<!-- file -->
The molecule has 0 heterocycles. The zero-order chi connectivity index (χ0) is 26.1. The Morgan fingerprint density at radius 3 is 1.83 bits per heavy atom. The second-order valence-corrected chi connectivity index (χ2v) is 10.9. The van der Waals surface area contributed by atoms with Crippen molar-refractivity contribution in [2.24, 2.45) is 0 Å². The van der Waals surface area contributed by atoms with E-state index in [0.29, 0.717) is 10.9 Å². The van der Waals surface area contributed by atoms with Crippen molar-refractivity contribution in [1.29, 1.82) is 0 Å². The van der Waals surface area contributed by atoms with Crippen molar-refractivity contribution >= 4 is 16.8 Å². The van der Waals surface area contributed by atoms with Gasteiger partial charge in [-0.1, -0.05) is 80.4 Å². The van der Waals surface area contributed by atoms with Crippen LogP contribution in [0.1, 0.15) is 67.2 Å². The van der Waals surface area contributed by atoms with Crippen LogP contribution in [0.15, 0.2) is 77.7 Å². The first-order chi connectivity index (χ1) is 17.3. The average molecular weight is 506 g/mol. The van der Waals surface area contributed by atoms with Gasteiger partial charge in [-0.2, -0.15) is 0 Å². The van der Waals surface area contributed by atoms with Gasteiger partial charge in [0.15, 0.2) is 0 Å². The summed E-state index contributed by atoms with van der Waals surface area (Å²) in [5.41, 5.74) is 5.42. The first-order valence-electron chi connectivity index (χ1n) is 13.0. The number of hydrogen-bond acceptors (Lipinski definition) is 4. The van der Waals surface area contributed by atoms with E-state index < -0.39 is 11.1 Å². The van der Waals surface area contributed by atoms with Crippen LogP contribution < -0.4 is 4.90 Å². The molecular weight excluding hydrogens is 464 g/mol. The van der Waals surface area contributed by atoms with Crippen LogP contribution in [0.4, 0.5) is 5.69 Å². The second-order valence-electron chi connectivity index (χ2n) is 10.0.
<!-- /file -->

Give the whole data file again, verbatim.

The molecule has 0 heterocycles. The zero-order chi connectivity index (χ0) is 26.1. The Morgan fingerprint density at radius 3 is 1.83 bits per heavy atom. The second-order valence-corrected chi connectivity index (χ2v) is 10.9. The van der Waals surface area contributed by atoms with Crippen molar-refractivity contribution in [2.24, 2.45) is 0 Å². The van der Waals surface area contributed by atoms with E-state index in [0.29, 0.717) is 10.9 Å². The van der Waals surface area contributed by atoms with Crippen molar-refractivity contribution in [1.29, 1.82) is 0 Å². The van der Waals surface area contributed by atoms with Crippen molar-refractivity contribution >= 4 is 16.8 Å². The van der Waals surface area contributed by atoms with Gasteiger partial charge in [-0.1, -0.05) is 80.4 Å². The van der Waals surface area contributed by atoms with Crippen LogP contribution in [0.1, 0.15) is 67.2 Å². The van der Waals surface area contributed by atoms with Crippen LogP contribution in [0.15, 0.2) is 77.7 Å². The first-order chi connectivity index (χ1) is 17.3. The average molecular weight is 506 g/mol. The van der Waals surface area contributed by atoms with Gasteiger partial charge in [-0.2, -0.15) is 0 Å². The van der Waals surface area contributed by atoms with Gasteiger partial charge in [0.15, 0.2) is 0 Å². The summed E-state index contributed by atoms with van der Waals surface area (Å²) in [5.41, 5.74) is 5.42. The first-order valence-electron chi connectivity index (χ1n) is 13.0. The number of hydrogen-bond acceptors (Lipinski definition) is 4. The van der Waals surface area contributed by atoms with E-state index < -0.39 is 11.1 Å². The van der Waals surface area contributed by atoms with Crippen LogP contribution < -0.4 is 4.90 Å². The molecular weight excluding hydrogens is 464 g/mol. The van der Waals surface area contributed by atoms with Crippen LogP contribution in [0.4, 0.5) is 5.69 Å². The second-order valence-electron chi connectivity index (χ2n) is 10.0.